For those women who are able to remain in Saudi Arabia  as well as those who wish to leave following divorce,  it is highly unlikely that they will gain custody of their children. It is not common for even Saudi women to get custody of their children and it is even less common for non Saudi women. Generally, the Saudi Courts grant the father custody and the wife visitation rights, however, there are cases where the woman didn’t even receive those. Needless to say, none of this reflects the way things should be done under Shari’a (Islamic) law. For a description of how child custody in the Shari’a works please see this link.

Ostensibly, the reason the government has been making the citizenship laws increasingly tough is that non Saudi women were marrying Saudi men simply to obtain citizenship and once they received it they would escape with their children and then the government would have to deal with distressed fathers begging them for help. And to that I say – where is the proof? We hear a lot of these sorts of claims by the Saudi government used to justify unreasonable laws and on the rare occasion evidence is provided, it is extremely unreliable. Two good examples of this are the laws which govern marrying foreigners and those against women driving.

Should all non Saudi wives, a large number of whom are Western women who have no reason to want citizenship other than to protect themselves and their family, be punished for the alleged crimes of what I suspect are a relative minority? Is this yet another attempt to punish and deter those foreigners who ‘lured in’ Saudi men? I suspect so.

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20 thoughts on “Why I want Saudi citizenship

  1. Masha’Allah this was an excellent post! May I please have permission to re-post it on FHWS?

  2. Eina says:

    My sentiments exactly. If I am going to live in another country where my husband has citizenship, I want it as well. Without it, I have little rights. And who is to say that there is always a happy ever-after?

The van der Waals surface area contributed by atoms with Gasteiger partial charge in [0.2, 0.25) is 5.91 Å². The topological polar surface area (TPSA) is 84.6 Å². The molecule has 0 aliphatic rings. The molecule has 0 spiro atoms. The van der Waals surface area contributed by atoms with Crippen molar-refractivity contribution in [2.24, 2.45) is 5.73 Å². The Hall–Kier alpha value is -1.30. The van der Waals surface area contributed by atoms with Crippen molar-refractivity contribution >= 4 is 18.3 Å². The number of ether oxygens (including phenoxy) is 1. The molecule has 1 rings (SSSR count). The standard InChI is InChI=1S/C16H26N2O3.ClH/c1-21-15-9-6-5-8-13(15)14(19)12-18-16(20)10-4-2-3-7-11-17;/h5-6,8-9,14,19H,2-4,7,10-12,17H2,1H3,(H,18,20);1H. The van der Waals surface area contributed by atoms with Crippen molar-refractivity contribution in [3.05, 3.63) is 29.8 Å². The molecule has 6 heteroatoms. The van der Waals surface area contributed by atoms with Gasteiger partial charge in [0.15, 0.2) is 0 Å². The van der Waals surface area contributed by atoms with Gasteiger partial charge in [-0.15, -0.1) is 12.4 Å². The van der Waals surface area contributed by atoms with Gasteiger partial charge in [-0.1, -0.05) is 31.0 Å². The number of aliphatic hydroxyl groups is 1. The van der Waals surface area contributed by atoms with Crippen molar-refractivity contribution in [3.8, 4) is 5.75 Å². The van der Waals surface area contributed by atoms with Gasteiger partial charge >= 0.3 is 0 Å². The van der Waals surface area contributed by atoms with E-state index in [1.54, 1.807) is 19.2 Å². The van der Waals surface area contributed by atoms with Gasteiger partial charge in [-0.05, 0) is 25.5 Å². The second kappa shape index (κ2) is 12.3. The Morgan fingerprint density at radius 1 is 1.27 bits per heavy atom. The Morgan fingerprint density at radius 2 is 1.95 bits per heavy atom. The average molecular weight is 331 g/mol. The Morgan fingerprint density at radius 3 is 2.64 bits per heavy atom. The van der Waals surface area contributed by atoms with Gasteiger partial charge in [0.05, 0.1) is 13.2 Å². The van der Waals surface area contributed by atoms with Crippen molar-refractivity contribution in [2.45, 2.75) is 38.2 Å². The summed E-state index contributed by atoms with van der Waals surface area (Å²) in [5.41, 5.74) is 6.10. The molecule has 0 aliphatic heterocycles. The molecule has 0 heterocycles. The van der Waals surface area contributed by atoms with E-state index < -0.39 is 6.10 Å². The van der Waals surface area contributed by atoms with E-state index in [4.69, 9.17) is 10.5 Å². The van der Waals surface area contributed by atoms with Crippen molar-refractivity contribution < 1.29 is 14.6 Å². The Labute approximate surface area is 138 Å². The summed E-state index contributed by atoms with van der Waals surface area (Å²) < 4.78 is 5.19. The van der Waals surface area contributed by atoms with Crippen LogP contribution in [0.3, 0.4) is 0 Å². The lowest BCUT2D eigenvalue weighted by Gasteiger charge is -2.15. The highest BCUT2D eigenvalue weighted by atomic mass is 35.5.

When I inquired about said citizenship, the consulate worker actually laughed and asked my husband “why would your wife want citizenship to our country?” and then he appeared concerned for my husband “What, you don’t plan to get citizenship to her country??” I interrupted and asked “I think that is more than a fair trade, don’t you?” with a big smile.

    Unfortunately, at this time, I can’t have citizenship to my husband’s home country. However, he has already gained his citizenship to mine. *inner child screams “NOT FAIR!*

    I do take some relief knowing that our child has citizenship to both the minute she is born. Pretty awesome if you ask me.

    • I know Eina, it’s extremely frustrating! May I ask which country your husband is from? I’m imagining it is another one of the GCC countries – am I right?

      • Eina says:

        Actually it is Iraq (Kurdistan to be exact)…. You have to be born in to an Iraqi in order to have citizenship. That is the only qualification. If you are born to non-Iraqis inside Iraq- still doesn’t count. And it only takes one parent. So, in this case, our child will be 100% Iraqi because of her father. She will be 100% US citizen because she is born in the US to US citizens (regardless of whether they were naturalized or born citizens).

        So easy for her! : ) She can’t even by my anchor baby in Iraq (if we were there). hahaha

      • Danii says:

        Oh wow, that’s really interesting! All the Arab countries (and I’m sure many non Arab ones also) give nationality only for those with a father from there.

        InshaAllah your daughter will reap the rewards of your ‘mixed’ marriage and not have to deal with any of the complications! I think the children are definetly the ones who benefit the most from (successful) mixed nationality marriages because they can enjoy and have a certain amount of access to each culture.